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Expert advice on how parents should view their child’s report card

According to Abbotts College Centurion principal Sanet van Rensburg, said there are a few ways in which this can be facilitated by parents, when sitting down with their child to discuss their results. Picture: Pexels

According to Abbotts College Centurion principal Sanet van Rensburg, said there are a few ways in which this can be facilitated by parents, when sitting down with their child to discuss their results. Picture: Pexels

Published Apr 11, 2022

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Receiving report cards is one of the major annual milestones at traditional schools, aimed at providing insight into how a child is progressing in a specific year.

But as students enter the second term, many parents are receiving the report cards for the first term now and already dreading the next assessments that will be arriving in about 10 weeks’ time.

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According to Abbotts College Centurion principal Sanet van Rensburg, the report card should not be viewed as a definitive ruling on a child’s academic ability, but rather be used as a guide on the road towards success.

There are a few ways in which this can be facilitated by parents, when sitting down with their child to discuss their results, van Rensburg said.

"So which principles should guide the discussion that will take place when a child brings home a report card in June? I believe that the backdrop of any such conversation must be what Dr Carol Dweck calls a 'Growth Mindset'. She coined the term in 2006 in a book entitled Mindset: The New Psychology of Success. Students with a 'growth mindset' believe their skills and talents can be developed through effort and persistence. Whereas those with a 'fixed mindset' believe their success is determined by natural talent or intelligence," she said.

Van Rensburg said research shows that the language and actions of parents can have a powerful impact on their children’s mindsets and achievement.

The Growth Mindset theory can be put into practice by parents regardless of a child’s results – whether they be fantastic or concerning.

Distinctions

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Some report cards trigger immediate praise. However, if your child brings home an excellent report card, and you praise your child for being smart, through this a fixed mindset is being promoted. It sends a message that their accomplishments are based on the constant attributes they were born with.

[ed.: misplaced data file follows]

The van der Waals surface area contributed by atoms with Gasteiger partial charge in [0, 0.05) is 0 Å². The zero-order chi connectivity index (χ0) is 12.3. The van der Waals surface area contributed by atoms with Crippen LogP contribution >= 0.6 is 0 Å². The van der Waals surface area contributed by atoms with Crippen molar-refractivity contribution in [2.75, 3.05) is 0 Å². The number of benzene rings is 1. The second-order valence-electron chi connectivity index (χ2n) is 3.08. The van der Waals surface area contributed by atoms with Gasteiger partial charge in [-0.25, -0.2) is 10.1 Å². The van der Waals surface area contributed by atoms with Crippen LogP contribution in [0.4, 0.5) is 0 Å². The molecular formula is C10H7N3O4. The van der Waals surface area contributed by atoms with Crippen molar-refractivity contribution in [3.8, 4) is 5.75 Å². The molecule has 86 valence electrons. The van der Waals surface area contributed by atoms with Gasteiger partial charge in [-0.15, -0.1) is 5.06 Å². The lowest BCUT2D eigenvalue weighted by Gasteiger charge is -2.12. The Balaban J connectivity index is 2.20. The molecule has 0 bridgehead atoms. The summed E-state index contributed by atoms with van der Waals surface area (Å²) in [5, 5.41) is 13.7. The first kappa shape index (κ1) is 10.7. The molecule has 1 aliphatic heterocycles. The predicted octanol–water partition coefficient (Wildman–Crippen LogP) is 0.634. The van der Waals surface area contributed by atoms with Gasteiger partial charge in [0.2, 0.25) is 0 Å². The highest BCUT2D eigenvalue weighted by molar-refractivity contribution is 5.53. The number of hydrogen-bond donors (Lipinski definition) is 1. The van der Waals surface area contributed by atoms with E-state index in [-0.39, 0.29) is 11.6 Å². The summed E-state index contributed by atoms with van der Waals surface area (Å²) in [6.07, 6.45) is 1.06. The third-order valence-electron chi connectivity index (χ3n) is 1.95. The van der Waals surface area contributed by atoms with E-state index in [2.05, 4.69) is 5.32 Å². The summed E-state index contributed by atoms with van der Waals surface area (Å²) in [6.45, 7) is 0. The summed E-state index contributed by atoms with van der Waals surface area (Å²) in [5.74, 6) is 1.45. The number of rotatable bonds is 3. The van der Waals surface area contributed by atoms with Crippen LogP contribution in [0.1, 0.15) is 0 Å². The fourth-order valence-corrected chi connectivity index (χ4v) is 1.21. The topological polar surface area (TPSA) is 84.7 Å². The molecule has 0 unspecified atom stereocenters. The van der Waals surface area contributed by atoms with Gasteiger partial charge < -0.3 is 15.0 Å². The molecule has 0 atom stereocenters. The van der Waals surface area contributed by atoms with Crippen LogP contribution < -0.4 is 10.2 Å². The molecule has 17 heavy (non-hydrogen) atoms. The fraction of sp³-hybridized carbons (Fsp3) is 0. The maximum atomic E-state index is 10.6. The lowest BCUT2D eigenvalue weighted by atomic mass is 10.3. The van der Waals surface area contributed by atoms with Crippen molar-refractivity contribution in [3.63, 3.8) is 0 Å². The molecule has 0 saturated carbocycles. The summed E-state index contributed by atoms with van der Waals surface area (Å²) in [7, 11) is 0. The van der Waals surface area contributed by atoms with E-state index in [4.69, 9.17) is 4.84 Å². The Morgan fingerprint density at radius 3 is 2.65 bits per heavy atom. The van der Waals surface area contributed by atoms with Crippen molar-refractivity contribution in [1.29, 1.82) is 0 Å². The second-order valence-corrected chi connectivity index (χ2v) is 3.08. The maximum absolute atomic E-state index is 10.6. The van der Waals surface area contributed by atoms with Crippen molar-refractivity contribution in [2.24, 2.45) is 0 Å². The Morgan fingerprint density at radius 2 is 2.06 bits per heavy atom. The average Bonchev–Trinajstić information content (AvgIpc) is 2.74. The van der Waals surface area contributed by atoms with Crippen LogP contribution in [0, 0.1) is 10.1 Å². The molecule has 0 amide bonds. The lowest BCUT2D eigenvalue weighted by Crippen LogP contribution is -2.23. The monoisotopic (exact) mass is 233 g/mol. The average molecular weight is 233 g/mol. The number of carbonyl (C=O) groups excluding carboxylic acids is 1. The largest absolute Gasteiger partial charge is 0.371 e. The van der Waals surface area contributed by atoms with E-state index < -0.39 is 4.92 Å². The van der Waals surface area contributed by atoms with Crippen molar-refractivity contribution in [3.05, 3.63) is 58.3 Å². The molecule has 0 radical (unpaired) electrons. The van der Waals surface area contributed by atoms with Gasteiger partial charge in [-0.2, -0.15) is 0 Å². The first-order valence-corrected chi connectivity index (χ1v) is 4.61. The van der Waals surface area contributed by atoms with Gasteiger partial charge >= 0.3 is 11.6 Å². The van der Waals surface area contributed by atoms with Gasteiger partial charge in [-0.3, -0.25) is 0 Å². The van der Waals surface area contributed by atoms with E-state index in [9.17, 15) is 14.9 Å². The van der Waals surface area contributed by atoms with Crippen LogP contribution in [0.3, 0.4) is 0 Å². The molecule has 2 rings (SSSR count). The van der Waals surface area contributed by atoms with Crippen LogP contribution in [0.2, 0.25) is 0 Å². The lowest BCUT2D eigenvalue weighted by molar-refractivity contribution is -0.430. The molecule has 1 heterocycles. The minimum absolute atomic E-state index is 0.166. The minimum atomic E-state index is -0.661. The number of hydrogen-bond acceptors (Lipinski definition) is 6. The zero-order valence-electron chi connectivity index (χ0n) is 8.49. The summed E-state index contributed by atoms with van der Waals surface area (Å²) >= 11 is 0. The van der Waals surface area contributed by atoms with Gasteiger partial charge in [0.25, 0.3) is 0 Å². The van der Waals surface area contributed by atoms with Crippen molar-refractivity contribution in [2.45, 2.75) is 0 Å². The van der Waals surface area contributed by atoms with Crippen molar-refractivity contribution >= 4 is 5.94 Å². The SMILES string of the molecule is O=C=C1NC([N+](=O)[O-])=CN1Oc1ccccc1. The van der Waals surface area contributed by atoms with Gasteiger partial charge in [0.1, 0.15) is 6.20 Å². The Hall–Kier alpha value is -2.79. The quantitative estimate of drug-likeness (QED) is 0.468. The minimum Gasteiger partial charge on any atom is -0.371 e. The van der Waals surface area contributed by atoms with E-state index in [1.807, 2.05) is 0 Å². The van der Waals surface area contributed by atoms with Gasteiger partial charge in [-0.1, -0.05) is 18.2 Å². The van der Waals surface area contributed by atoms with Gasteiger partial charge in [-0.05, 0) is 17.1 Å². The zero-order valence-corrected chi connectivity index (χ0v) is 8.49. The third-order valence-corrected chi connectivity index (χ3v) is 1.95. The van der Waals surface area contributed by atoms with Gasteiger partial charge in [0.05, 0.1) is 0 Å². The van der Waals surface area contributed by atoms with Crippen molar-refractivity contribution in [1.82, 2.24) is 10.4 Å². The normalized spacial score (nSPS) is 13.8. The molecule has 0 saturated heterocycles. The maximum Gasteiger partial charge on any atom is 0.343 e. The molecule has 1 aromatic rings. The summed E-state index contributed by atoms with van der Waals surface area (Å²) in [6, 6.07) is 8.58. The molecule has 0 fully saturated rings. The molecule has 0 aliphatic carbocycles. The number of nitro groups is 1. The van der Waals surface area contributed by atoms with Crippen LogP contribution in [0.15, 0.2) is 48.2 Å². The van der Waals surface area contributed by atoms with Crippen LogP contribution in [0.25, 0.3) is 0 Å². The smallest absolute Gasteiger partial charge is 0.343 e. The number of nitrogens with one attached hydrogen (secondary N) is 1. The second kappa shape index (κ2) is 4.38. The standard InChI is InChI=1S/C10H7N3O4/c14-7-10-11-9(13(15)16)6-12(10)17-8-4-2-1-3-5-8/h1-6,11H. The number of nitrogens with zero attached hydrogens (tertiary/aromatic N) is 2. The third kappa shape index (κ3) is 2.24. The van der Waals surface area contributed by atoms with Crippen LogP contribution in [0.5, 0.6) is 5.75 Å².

Van Rensburg said in contrast, praising children for working hard fosters a growth mindset.

"It sends a message that the child’s effort is what led them to success. On the Abbotts College report card the effort ratings help parents and students to focus on the process and the level of effort that went into it, because even a student with good marks can get an average effort rating if the student is under-performing. You should reiterate the concept that talent is not going to keep on delivering results if it is not accompanied by the determination to work hard and grow," she said.

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A "mixed" or disappointing report card

If your child (and you!) is discouraged after a disappointing report, you should try to find some form of improvement or effort that you can praise to inspire them to continue developing. When improvement, even if it is just a baby step, is acknowledged, students can feel the work that they did put in, has been seen and validated.

Van Rensburg said it also helps students to understand that the goal of their learning is to make progress and that success can be relative.

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She said these positive comments can serve as a "soft frame" that can help your child to digest the "middle part" where you give constructive feedback on things they struggle with or need to work on. These are the things that have not been mastered "yet".

She added that by embracing the power of the word "YET" when you communicate with your child, you can help them understand that setbacks are reflection points that must be used to pause and strategise for future success.

"You should end the conversation on a positive note. In the process you are framing the challenges as an opportunity for growth, helping your child to embrace and tackle any obstacles he or she may face," van Rensburg said.

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